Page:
COLUMB, ST., MINOR (St. Columb), a parish, in the union of St. Columb Major, hundred of Pyder, E. division of Cornwall, 5¼ miles (W. by S.) from St. Columb Major; containing 1681 inhabitants. The parish comprises 5535 acres, and is bounded on the west by the bays of Towan and Watergate, in which are the small harbours of New Quay and Porth, on the Bristol Channel. The cliffs on this part of the coast are very lofty, and over them proceeds a narrow path, which descends to a fine sandy beach, stretching to Mawgan Porth: in the rocks are many curious caverns, formed by the action of the sea. The pilchard-fishery is carried on extensively at New Quay, the harbour there having been formed for the vessels employed in that concern, in which the principal part of the population is either interested or engaged. Lead-ore is found in several parts, and three mines have been opened, of which two, at New Quay and Narrow Cliff, are still worked with moderate success; but the third, at Watergate, after a large outlay in the buildings and machinery, has been abandoned. There are also quarries of slatestone well adapted for common building purposes, and a quarry of stone partaking of the properties of granite, which is much valued. A fair for cattle held here on the 9th of June, is one of the chief cattle-fairs in the county. The living is a perpetual curacy; net income, £117; patron and impropriator, Sir J. B. Y. Buller, Bart. The church is a spacious and ancient structure, with a very lofty tower; the roof is of oak. There are places of worship for Wesleyans and Baptists. Considerable remains exist of Rialton Priory, a cell to the priory of Bodmin, built by Thomas Vivian, prior of Bodmin, about the close of the 15th century; they consist of the archways leading into three courts, and are embattled, and mantled with ivy. There are also some earthworks, the principal of them being at Porth Island; and several barrows, in one of which, on a farm at Tretharas, five urns containing bones were found a few years since.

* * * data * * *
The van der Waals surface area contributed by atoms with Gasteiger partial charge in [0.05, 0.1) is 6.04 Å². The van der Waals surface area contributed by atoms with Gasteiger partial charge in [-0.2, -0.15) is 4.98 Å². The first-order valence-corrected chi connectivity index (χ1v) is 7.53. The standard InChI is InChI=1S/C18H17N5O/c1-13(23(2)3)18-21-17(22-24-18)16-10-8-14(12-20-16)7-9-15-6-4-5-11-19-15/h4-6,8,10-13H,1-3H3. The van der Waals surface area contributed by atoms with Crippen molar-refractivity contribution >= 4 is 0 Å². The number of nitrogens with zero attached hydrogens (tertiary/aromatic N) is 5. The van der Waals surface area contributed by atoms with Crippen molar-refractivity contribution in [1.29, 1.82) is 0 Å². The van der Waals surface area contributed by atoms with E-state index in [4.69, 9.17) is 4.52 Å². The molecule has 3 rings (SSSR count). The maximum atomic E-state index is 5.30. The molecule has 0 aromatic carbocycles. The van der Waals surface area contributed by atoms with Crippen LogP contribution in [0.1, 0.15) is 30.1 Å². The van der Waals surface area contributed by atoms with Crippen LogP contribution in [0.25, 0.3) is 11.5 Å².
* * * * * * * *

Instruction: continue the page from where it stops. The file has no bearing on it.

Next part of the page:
Colveston (St. Mary)